Hundreds of billions of pieces of plastic are floating in the once-pristine Arctic, according to a new study, in a startling indication of how polluted the planet has become.
While most Arctic waters were found to have little plastic debris, researchers discovered two major “dead ends” – in the Barents and Greenland seas – where plastic transported over thousands of miles by ocean currents has been gathering.
Other research has highlighted the dangers and the astonishing scale of the problem.
According to one estimate, there will be more plastic pollution in the oceans than fish by 2050.
Plastic can contain toxic substances, but also acts like a magnet on chemicals floating in the sea, increasing their concentration to potentially dangerous levels.
Seabirds and fish, which often mistake plastic for food, can also choke to death or their stomachs can become so full of indigestible material that they starve.
The tiniest pieces of plastic are able to get into the bloodstream and even the flesh of animals. This has raised the prospect of our rubbish returning to haunt us in the seafood we eat.
In a paper in the journal Science Advances, an international team of scientists led by Dr Andres Cozar, of Cadiz University, described how they had sailed across much of the ice-free waters of the Arctic Circle, trawling for plastic.
In most areas, there was relatively little plastic with 37 per cent of surface net tows producing none at all, although the sampling system did not pick up items smaller than 0.5mm or the plastic microfibres produced on a large scale by synthetic clothes.
“However, plastic debris was abundant and widespread in the Greenland and Barents seas,” the paper said.
Based on their results, the researchers produced a tentative estimate of the total amount of plastic in the Arctic.
“The total load of floating plastic for the ice-free waters of the Arctic Ocean was estimated to range from around 100 to 1200 tons, with 400 tons composed of an estimated 300 billion plastic items as a mid-range estimate,” the paper said.
“The fragmentation and typology of the plastic suggested an abundant presence of aged debris that originated from distant sources.”
The most polluted areas in the northernmost and easternmost parts of the Greenland and Barents seas were found to contain hundreds of thousands of pieces per square kilometre.
The researchers said the ocean currents made each of these areas “a dead end for this plastic conveyor belt” and speculated large amounts of waste gathered there would have sunk to the sea floor.
The seas between Scotland and Iceland were identified as a “major gateway for the delivery of Atlantic plastic to the Arctic”. This stretch of water was found to have more microplastics than just off the coast of Scotland with a “significant rise” since the 1980s.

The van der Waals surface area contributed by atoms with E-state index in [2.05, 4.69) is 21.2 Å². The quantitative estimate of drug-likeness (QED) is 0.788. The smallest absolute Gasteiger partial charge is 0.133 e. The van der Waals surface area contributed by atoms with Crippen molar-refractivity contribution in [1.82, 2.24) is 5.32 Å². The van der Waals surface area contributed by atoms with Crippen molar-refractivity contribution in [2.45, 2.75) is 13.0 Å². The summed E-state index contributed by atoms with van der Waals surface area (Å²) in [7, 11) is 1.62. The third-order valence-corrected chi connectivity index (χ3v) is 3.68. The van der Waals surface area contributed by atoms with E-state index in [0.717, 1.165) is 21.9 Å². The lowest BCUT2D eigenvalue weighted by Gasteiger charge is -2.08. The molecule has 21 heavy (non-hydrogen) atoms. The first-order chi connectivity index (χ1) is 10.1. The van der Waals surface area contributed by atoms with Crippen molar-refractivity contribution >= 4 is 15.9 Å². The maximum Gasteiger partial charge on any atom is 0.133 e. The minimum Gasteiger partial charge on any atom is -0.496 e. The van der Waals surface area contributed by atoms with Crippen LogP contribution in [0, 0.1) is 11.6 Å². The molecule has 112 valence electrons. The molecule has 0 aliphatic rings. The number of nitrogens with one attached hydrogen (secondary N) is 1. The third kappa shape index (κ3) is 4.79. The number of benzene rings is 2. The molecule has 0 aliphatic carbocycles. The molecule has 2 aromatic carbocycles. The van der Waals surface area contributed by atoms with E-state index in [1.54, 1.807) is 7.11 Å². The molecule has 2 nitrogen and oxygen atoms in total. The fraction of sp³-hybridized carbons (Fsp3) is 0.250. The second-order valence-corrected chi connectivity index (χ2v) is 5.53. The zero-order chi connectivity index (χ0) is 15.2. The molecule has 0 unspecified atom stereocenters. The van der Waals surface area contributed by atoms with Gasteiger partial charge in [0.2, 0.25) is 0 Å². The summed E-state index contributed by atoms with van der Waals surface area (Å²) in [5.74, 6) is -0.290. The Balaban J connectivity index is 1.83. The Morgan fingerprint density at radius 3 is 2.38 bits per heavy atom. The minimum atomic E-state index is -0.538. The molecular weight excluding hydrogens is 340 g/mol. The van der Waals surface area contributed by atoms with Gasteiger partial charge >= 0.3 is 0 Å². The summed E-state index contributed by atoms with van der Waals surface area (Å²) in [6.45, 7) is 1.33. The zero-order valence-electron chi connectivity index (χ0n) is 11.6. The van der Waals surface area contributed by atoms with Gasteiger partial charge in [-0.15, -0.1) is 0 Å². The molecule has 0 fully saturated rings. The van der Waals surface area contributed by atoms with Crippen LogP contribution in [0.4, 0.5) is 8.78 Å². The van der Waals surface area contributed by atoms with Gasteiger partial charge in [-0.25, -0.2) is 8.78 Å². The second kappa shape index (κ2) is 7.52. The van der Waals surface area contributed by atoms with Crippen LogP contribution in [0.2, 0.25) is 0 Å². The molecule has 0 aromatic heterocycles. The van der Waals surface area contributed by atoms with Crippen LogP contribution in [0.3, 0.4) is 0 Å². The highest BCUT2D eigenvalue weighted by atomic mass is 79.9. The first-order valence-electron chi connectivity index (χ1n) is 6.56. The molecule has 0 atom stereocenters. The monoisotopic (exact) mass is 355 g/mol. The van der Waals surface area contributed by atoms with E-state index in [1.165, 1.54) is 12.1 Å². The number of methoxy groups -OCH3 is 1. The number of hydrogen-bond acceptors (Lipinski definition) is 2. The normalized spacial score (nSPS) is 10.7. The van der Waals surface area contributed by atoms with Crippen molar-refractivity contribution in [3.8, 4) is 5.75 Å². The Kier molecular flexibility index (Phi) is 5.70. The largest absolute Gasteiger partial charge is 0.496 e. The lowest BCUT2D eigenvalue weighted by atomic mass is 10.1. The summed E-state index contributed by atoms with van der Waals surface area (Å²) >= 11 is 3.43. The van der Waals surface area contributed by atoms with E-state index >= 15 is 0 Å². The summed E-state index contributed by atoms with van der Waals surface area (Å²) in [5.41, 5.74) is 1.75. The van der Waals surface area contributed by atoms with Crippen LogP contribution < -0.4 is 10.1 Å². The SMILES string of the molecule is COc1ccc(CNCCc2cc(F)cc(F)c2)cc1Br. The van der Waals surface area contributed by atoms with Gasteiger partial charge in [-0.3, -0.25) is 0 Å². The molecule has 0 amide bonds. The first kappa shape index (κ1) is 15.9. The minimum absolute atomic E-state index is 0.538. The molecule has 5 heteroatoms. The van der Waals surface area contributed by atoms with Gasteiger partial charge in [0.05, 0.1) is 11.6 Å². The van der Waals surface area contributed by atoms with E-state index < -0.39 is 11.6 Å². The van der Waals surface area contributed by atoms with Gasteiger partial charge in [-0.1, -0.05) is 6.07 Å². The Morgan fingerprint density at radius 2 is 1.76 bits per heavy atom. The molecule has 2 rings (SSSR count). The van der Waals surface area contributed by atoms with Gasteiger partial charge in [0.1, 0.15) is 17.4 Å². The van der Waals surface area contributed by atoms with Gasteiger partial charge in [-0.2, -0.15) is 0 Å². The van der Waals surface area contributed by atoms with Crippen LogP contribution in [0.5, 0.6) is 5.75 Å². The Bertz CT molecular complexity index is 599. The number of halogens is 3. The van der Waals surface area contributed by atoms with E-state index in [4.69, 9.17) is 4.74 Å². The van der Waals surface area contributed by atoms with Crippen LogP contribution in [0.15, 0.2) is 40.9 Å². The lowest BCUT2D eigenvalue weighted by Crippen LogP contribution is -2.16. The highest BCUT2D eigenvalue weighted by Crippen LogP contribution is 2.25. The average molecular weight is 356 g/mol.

An estimated 20 tons of plastic travel along this route every year, “which would be an important contribution for the formation of a plastic accumulation zone in the Arctic Ocean”, the researchers said.
The study demonstrated the “global scale of marine plastic pollution and the role that global oceanic circulation patterns play in the redistribution of these persistent pollutants”.
“The uniqueness of the Arctic ecosystem makes the potential ecological implications of exposure to plastic debris of special concern,” the paper said.
“Plastic ingestion by northern fulmars from the Svalbard Islands, between the Greenland and Barents seas, has already been reported to exceed the recommendations for an acceptable ecological status.
“The possibility that plastic pollution affects the Arctic food web is worthy of further consideration.
“The growing level of human activity in an increasingly warm and ice-free Arctic, with wider open areas available for the spread of microplastics, suggests that high loads of marine plastic pollution may become prevalent in the Arctic in the future.”
Dr Sue Kinsey, senior pollution policy officer at the Marine Conservation Society, said it was “truly shocking” that humans had managed to pollute “every part of our oceans with plastic” in a relatively short time. Plastic has only been used on a massive scale since after World War II.
“This should be a wake-up call to all, producers, retailers and consumers alike that we have to rethink how we use plastic,” she said.
“We need to seriously consider how to drastically reduce the amount of plastic we use and design for reuse, repair and easy recycling to stop this plastic getting into the environment.”
Join our new commenting forum
Join thought-provoking conversations, follow other Independent readers and see their replies